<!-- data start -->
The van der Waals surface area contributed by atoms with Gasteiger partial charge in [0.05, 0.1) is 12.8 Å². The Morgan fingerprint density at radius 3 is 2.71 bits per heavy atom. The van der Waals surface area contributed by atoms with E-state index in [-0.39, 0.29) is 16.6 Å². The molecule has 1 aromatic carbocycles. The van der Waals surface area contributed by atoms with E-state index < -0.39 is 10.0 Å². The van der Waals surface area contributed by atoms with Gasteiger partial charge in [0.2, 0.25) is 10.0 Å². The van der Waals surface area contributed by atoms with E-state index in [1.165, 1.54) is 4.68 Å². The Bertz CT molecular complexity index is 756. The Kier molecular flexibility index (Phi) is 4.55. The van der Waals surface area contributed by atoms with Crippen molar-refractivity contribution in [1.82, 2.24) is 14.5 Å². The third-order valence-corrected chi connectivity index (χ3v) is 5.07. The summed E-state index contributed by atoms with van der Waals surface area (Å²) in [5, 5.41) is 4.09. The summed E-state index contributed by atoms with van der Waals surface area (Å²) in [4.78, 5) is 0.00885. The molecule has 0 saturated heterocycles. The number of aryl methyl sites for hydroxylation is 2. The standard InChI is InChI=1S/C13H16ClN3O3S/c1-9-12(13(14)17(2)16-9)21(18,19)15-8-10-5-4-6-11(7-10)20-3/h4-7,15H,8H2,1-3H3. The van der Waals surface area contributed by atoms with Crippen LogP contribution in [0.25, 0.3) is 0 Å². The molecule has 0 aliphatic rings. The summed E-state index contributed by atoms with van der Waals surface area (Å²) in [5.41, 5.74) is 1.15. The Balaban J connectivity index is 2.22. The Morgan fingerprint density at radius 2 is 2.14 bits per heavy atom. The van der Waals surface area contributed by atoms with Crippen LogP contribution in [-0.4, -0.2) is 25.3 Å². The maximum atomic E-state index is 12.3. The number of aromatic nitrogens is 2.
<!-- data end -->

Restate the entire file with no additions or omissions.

The van der Waals surface area contributed by atoms with Gasteiger partial charge in [0.05, 0.1) is 12.8 Å². The Morgan fingerprint density at radius 3 is 2.71 bits per heavy atom. The van der Waals surface area contributed by atoms with E-state index in [-0.39, 0.29) is 16.6 Å². The molecule has 1 aromatic carbocycles. The van der Waals surface area contributed by atoms with E-state index < -0.39 is 10.0 Å². The van der Waals surface area contributed by atoms with Gasteiger partial charge in [0.2, 0.25) is 10.0 Å². The van der Waals surface area contributed by atoms with E-state index in [1.165, 1.54) is 4.68 Å². The Bertz CT molecular complexity index is 756. The Kier molecular flexibility index (Phi) is 4.55. The van der Waals surface area contributed by atoms with Crippen molar-refractivity contribution in [1.82, 2.24) is 14.5 Å². The third-order valence-corrected chi connectivity index (χ3v) is 5.07. The summed E-state index contributed by atoms with van der Waals surface area (Å²) in [5, 5.41) is 4.09. The summed E-state index contributed by atoms with van der Waals surface area (Å²) in [4.78, 5) is 0.00885. The molecule has 0 saturated heterocycles. The number of aryl methyl sites for hydroxylation is 2. The standard InChI is InChI=1S/C13H16ClN3O3S/c1-9-12(13(14)17(2)16-9)21(18,19)15-8-10-5-4-6-11(7-10)20-3/h4-7,15H,8H2,1-3H3. The van der Waals surface area contributed by atoms with Crippen LogP contribution in [0.25, 0.3) is 0 Å². The molecule has 0 aliphatic rings. The summed E-state index contributed by atoms with van der Waals surface area (Å²) in [5.41, 5.74) is 1.15. The Balaban J connectivity index is 2.22. The Morgan fingerprint density at radius 2 is 2.14 bits per heavy atom. The van der Waals surface area contributed by atoms with Crippen LogP contribution in [-0.4, -0.2) is 25.3 Å². The maximum atomic E-state index is 12.3. The number of aromatic nitrogens is 2.